11 Food Storage Tips You May Have Never Thought About

by Erich

The following has been contributed by Anonymous Prepper

Why is food stockpiling a big deal? Because most people expect to bug in for most disasters and emergencies. It’s easier to hunker down, as well as safer. Now, if you’re “trapped” inside, it must be because something bad is happening outside. This limits your ability to get fresh supplies and gives you no choice but to survive on what you’ve already stockpiled.

Improving shelf life of food is crucial for a couple of reasons… first, even if you rotate your stash twice a year, when SHTF, you want the expiration date to be as far away into the future as possible. Second, you’re probably going to store food in other places besides your home, such as your car, your bug out bag or your bug out location. As you may or may not know, storing food in your car’s trunk isn’t ideal because of high temperatures and temperature variations which significantly decrease shelf life.

In what follows, I want to give you a few kick-ass food storage tips to protect your survival food from spoiling, increase shelf life and decrease the odds of your family waking up with rotten food post-collapse.

11 Food Storage Tips You May Have Overlooked

Tip 1: Focus on high-carb foods instead of high-fat

Why? Because fats go rancid pretty quickly while carbs don’t. Some foods high in fats such as butter or cheese won’t last more than a few weeks, particularly if your fridge or freezer won’t work. Much better to focus on foods that are low fat and high in carbs, meaning they can give you a good energy boost post-disaster.

Now, this doesn’t mean you shouldn’t store fatty foods. Fats are an important macronutrient in your diet and, if stored under the right conditions, things like coconut oil will last up to two whole years. But, for your bug out bag or your car, where conditions are less than ideal (due to higher temperatures), consider keeping high-carb snacks such as energy bars and dried fruit.

Tip 2: Temperature variations are just as bad

We all know shelf life decreases with temperature but did you know temperature variations are just as bad? Keeping the temperature constant in your pantry may prove to be a challenge. You may want to consider a well-ventilated basement. As for your car, what you can do is store your food (and you’re your meds) into a wide-mouth thermos, which will prevent this and always keep your perishables a few degrees cooler than your trunk.

Tip 3: Store the ingredients as opposed to the cooked foods

Two good reasons for that. First, ingredients have a longer shelf life. Second, you get to decide how much salt or sugar to add later on. Keep in mind that, even if you’re not diabetic today, you might end up this way in the future, so being able to cook without adding too much sugar or salt might not be optional.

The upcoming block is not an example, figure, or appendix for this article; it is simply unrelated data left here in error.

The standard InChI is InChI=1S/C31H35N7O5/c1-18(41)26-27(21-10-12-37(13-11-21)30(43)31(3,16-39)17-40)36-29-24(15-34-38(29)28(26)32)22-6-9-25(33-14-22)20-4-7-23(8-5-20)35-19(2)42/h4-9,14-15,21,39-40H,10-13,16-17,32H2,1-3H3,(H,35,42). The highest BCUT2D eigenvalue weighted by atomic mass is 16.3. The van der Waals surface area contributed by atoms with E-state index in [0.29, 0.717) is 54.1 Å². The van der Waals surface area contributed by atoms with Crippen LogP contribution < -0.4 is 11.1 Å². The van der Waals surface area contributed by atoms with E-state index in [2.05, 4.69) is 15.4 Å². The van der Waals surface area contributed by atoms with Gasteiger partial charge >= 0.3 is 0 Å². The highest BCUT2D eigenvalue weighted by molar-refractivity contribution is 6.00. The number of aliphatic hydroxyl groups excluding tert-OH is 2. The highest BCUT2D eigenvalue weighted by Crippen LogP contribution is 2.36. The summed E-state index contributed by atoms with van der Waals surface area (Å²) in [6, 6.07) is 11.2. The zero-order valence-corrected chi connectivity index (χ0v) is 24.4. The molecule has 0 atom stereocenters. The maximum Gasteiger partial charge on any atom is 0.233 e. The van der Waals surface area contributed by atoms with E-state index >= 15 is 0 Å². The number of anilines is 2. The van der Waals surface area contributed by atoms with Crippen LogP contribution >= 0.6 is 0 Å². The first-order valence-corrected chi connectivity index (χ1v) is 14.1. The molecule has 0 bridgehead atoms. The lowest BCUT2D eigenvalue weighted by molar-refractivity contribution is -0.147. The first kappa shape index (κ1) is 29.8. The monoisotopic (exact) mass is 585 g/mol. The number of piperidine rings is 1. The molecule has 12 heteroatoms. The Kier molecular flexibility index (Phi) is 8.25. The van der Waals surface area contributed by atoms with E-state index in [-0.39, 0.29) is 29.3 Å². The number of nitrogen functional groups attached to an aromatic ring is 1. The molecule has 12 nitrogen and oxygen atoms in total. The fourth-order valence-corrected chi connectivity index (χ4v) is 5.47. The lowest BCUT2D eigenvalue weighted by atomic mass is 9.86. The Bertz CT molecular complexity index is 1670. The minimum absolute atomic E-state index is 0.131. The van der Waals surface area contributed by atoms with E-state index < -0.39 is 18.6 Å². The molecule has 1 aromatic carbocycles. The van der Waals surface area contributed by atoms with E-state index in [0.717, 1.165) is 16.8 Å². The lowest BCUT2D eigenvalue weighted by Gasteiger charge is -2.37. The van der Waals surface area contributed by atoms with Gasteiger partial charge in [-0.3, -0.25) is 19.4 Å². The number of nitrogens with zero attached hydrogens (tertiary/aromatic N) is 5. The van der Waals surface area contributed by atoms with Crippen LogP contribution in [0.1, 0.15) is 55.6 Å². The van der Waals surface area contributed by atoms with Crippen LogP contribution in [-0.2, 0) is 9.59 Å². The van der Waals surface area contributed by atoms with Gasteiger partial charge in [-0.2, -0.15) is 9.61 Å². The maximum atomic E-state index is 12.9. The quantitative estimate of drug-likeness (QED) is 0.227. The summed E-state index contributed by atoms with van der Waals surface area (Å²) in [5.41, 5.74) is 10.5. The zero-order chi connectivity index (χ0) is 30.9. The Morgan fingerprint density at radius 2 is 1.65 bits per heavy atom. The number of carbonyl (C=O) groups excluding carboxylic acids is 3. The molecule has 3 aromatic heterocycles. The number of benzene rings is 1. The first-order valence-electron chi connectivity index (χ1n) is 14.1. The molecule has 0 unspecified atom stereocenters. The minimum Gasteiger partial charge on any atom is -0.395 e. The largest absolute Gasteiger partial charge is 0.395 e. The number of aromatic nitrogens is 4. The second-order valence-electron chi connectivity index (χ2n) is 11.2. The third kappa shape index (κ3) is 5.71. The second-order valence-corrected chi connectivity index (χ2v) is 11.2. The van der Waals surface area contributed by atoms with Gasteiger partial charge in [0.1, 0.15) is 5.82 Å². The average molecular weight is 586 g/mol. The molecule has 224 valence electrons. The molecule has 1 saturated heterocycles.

For example, you may want to store wheat berries instead of flour (but be sure to also have a grain grinder), cocoa powder instead of chocolate and so on.

Tip 4: Use a desiccant when storing seeds

When storing seeds for your survival garden, consider adding a desiccant such as silica gel to keep moisture away.

Tip 5: Tin foil can increase shelf life

Wrap veggies like broccoli or celery in it before storing.

Tip 6: Use pantyhose to increase the shelf life of onions

Besides, pantyhose have numerous alternative uses so it’s something you probably have or thought about storing.

Tip 7: Ventilate your basement…

To prevent mold and moisture. IF you have windows, a fan might be enough but if you don’t, you’ll have to install an exhaust fan and vent.

Tip 8: Put all dry food in food-grade storage containers

That’s where it’s protected from some of the food storage enemies. If you leave it in sacks, moisture or rodents will compete over it.

Tip 9: Freeze your oil

IF you have room in your freezer, one way of making it last past its shelf life if to freeze it.

Tip 10: Beware of shelf life after you open something

Many people don’t realize this but, after you open something, the shelf life decreases dramatically after the packaging has been open.

Tip 11: Don’t forget about rodents

Mice, rats, moths, cockroaches – they can significantly decrease the shelf life of your stash… in as little as a few hours until they finish eating it! Keep them at bay by ensuring they don’t get into the pantry or basement in the first place. If they do, other protection layers must be employed, such as putting your Mylar bags inside metal buckets.

Final Word

If you got at least one tip from my article, then it was worth writing and your time was not wasted. Still, there are other tips and tricks you can employ for a more robust stockpile, so I encourage you to keep educating yourself on the subject matter because it’s a pretty complex one.

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